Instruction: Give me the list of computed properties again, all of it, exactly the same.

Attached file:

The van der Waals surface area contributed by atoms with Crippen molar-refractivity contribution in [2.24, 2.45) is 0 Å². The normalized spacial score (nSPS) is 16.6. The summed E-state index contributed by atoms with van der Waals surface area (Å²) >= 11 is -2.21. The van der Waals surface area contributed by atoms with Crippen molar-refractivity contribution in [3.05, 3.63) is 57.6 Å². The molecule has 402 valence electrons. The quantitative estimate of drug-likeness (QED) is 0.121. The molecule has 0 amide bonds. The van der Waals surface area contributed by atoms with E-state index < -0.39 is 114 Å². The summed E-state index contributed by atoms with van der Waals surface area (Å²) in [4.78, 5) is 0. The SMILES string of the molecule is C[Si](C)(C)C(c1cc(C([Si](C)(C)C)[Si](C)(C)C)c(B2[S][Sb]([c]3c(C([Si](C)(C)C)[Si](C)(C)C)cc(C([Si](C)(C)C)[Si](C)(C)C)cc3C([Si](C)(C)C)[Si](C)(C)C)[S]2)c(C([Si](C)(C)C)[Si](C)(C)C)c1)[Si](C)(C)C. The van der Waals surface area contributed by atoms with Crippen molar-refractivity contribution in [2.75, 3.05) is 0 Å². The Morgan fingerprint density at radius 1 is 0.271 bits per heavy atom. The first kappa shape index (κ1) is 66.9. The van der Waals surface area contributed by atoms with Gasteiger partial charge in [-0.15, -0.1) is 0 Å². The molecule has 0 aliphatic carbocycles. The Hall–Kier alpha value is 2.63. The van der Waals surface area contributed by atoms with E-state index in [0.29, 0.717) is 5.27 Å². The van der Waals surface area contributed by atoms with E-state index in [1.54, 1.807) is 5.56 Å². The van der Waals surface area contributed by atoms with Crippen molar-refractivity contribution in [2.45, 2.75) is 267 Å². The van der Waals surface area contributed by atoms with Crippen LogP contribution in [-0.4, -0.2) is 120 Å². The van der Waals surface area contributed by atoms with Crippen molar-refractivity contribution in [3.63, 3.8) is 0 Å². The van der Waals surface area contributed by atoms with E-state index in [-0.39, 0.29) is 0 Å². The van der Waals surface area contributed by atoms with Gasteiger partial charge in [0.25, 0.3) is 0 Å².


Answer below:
The van der Waals surface area contributed by atoms with Crippen molar-refractivity contribution in [2.24, 2.45) is 0 Å². The normalized spacial score (nSPS) is 16.6. The summed E-state index contributed by atoms with van der Waals surface area (Å²) >= 11 is -2.21. The van der Waals surface area contributed by atoms with Crippen molar-refractivity contribution in [3.05, 3.63) is 57.6 Å². The molecule has 402 valence electrons. The quantitative estimate of drug-likeness (QED) is 0.121. The molecule has 0 amide bonds. The van der Waals surface area contributed by atoms with E-state index < -0.39 is 114 Å². The summed E-state index contributed by atoms with van der Waals surface area (Å²) in [4.78, 5) is 0. The SMILES string of the molecule is C[Si](C)(C)C(c1cc(C([Si](C)(C)C)[Si](C)(C)C)c(B2[S][Sb]([c]3c(C([Si](C)(C)C)[Si](C)(C)C)cc(C([Si](C)(C)C)[Si](C)(C)C)cc3C([Si](C)(C)C)[Si](C)(C)C)[S]2)c(C([Si](C)(C)C)[Si](C)(C)C)c1)[Si](C)(C)C. The van der Waals surface area contributed by atoms with Crippen molar-refractivity contribution in [2.75, 3.05) is 0 Å². The Morgan fingerprint density at radius 1 is 0.271 bits per heavy atom. The first kappa shape index (κ1) is 66.9. The van der Waals surface area contributed by atoms with Gasteiger partial charge in [-0.15, -0.1) is 0 Å². The molecule has 0 aliphatic carbocycles. The Hall–Kier alpha value is 2.63. The van der Waals surface area contributed by atoms with E-state index in [0.29, 0.717) is 5.27 Å². The van der Waals surface area contributed by atoms with E-state index in [1.54, 1.807) is 5.56 Å². The van der Waals surface area contributed by atoms with Crippen molar-refractivity contribution in [2.45, 2.75) is 267 Å². The van der Waals surface area contributed by atoms with Crippen LogP contribution in [-0.4, -0.2) is 120 Å². The van der Waals surface area contributed by atoms with Crippen molar-refractivity contribution in [3.63, 3.8) is 0 Å². The van der Waals surface area contributed by atoms with E-state index in [-0.39, 0.29) is 0 Å². The van der Waals surface area contributed by atoms with Gasteiger partial charge in [0.25, 0.3) is 0 Å².